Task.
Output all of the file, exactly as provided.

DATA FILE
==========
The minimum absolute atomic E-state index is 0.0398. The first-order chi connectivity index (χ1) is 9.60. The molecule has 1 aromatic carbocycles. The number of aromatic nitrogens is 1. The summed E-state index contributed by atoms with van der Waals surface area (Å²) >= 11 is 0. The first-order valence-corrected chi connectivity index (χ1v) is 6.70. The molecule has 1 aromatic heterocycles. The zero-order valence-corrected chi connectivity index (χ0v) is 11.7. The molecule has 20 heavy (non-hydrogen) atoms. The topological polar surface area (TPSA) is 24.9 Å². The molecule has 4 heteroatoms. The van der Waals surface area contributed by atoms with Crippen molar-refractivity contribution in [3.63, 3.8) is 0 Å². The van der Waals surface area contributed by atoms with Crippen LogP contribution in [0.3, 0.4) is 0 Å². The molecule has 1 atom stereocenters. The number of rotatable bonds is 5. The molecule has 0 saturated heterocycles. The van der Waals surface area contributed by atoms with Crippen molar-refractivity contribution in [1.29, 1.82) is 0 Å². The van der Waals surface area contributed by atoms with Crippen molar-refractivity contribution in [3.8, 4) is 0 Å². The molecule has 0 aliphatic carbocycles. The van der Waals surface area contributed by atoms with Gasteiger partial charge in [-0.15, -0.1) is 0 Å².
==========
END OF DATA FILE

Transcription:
The minimum absolute atomic E-state index is 0.0398. The first-order chi connectivity index (χ1) is 9.60. The molecule has 1 aromatic carbocycles. The number of aromatic nitrogens is 1. The summed E-state index contributed by atoms with van der Waals surface area (Å²) >= 11 is 0. The first-order valence-corrected chi connectivity index (χ1v) is 6.70. The molecule has 1 aromatic heterocycles. The zero-order valence-corrected chi connectivity index (χ0v) is 11.7. The molecule has 20 heavy (non-hydrogen) atoms. The topological polar surface area (TPSA) is 24.9 Å². The molecule has 4 heteroatoms. The van der Waals surface area contributed by atoms with Crippen molar-refractivity contribution in [3.63, 3.8) is 0 Å². The van der Waals surface area contributed by atoms with Crippen LogP contribution in [0.3, 0.4) is 0 Å². The molecule has 1 atom stereocenters. The number of rotatable bonds is 5. The molecule has 0 saturated heterocycles. The van der Waals surface area contributed by atoms with Crippen molar-refractivity contribution in [1.29, 1.82) is 0 Å². The van der Waals surface area contributed by atoms with Crippen molar-refractivity contribution in [3.8, 4) is 0 Å². The molecule has 0 aliphatic carbocycles. The van der Waals surface area contributed by atoms with Gasteiger partial charge in [-0.15, -0.1) is 0 Å².